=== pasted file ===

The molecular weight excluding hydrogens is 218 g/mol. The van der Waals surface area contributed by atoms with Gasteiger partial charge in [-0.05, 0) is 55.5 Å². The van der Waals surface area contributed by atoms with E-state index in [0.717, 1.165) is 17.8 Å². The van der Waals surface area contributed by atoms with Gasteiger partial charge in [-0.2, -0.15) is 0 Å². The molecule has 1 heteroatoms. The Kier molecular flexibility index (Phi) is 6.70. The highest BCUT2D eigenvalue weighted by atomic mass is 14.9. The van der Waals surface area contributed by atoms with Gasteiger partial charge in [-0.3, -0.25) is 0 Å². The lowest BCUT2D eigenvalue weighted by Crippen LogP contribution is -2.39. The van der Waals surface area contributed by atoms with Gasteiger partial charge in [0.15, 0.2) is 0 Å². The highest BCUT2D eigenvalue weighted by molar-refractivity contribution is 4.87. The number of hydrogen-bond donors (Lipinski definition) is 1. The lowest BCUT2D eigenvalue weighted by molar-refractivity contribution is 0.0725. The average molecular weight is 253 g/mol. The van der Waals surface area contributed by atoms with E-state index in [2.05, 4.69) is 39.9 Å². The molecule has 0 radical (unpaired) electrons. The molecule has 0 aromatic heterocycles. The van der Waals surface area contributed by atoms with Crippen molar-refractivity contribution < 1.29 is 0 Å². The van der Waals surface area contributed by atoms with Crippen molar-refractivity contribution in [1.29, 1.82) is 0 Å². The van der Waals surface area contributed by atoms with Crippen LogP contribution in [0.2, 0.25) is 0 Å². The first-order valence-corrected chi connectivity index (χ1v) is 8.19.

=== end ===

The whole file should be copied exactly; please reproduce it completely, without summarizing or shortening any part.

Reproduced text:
The molecular weight excluding hydrogens is 218 g/mol. The van der Waals surface area contributed by atoms with Gasteiger partial charge in [-0.05, 0) is 55.5 Å². The van der Waals surface area contributed by atoms with E-state index in [0.717, 1.165) is 17.8 Å². The van der Waals surface area contributed by atoms with Gasteiger partial charge in [-0.2, -0.15) is 0 Å². The molecule has 1 heteroatoms. The Kier molecular flexibility index (Phi) is 6.70. The highest BCUT2D eigenvalue weighted by atomic mass is 14.9. The van der Waals surface area contributed by atoms with Gasteiger partial charge in [-0.3, -0.25) is 0 Å². The lowest BCUT2D eigenvalue weighted by Crippen LogP contribution is -2.39. The van der Waals surface area contributed by atoms with Gasteiger partial charge in [0.15, 0.2) is 0 Å². The highest BCUT2D eigenvalue weighted by molar-refractivity contribution is 4.87. The number of hydrogen-bond donors (Lipinski definition) is 1. The lowest BCUT2D eigenvalue weighted by molar-refractivity contribution is 0.0725. The average molecular weight is 253 g/mol. The van der Waals surface area contributed by atoms with E-state index in [2.05, 4.69) is 39.9 Å². The molecule has 0 radical (unpaired) electrons. The molecule has 0 aromatic heterocycles. The van der Waals surface area contributed by atoms with Crippen molar-refractivity contribution < 1.29 is 0 Å². The van der Waals surface area contributed by atoms with Crippen molar-refractivity contribution in [1.29, 1.82) is 0 Å². The van der Waals surface area contributed by atoms with Crippen LogP contribution in [0.2, 0.25) is 0 Å². The first-order valence-corrected chi connectivity index (χ1v) is 8.19.